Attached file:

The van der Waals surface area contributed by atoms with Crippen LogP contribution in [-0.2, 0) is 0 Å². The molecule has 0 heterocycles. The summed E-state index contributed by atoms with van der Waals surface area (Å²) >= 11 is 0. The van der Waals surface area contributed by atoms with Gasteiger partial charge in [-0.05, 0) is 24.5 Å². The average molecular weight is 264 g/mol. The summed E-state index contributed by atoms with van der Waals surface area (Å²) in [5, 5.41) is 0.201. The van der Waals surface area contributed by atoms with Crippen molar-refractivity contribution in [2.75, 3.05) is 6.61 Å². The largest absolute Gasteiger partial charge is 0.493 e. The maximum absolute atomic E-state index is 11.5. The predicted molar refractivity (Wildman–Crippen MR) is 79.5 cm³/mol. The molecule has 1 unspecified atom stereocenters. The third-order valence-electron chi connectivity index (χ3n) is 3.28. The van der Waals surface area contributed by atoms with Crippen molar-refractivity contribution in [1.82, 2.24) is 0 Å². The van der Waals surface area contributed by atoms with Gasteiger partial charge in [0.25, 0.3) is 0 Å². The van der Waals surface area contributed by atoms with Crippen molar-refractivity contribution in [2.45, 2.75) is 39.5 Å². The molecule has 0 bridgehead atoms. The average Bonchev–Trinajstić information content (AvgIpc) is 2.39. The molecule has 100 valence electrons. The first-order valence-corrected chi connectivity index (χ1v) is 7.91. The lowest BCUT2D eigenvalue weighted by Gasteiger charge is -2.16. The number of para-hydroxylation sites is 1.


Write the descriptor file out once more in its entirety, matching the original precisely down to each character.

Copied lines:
The van der Waals surface area contributed by atoms with Crippen LogP contribution in [-0.2, 0) is 0 Å². The molecule has 0 heterocycles. The summed E-state index contributed by atoms with van der Waals surface area (Å²) >= 11 is 0. The van der Waals surface area contributed by atoms with Gasteiger partial charge in [-0.05, 0) is 24.5 Å². The average molecular weight is 264 g/mol. The summed E-state index contributed by atoms with van der Waals surface area (Å²) in [5, 5.41) is 0.201. The van der Waals surface area contributed by atoms with Crippen molar-refractivity contribution in [2.75, 3.05) is 6.61 Å². The largest absolute Gasteiger partial charge is 0.493 e. The maximum absolute atomic E-state index is 11.5. The predicted molar refractivity (Wildman–Crippen MR) is 79.5 cm³/mol. The molecule has 1 unspecified atom stereocenters. The third-order valence-electron chi connectivity index (χ3n) is 3.28. The van der Waals surface area contributed by atoms with Crippen molar-refractivity contribution in [1.82, 2.24) is 0 Å². The van der Waals surface area contributed by atoms with Gasteiger partial charge in [0.25, 0.3) is 0 Å². The van der Waals surface area contributed by atoms with Crippen molar-refractivity contribution in [2.45, 2.75) is 39.5 Å². The molecule has 0 bridgehead atoms. The average Bonchev–Trinajstić information content (AvgIpc) is 2.39. The molecule has 100 valence electrons. The first-order valence-corrected chi connectivity index (χ1v) is 7.91. The lowest BCUT2D eigenvalue weighted by Gasteiger charge is -2.16. The number of para-hydroxylation sites is 1.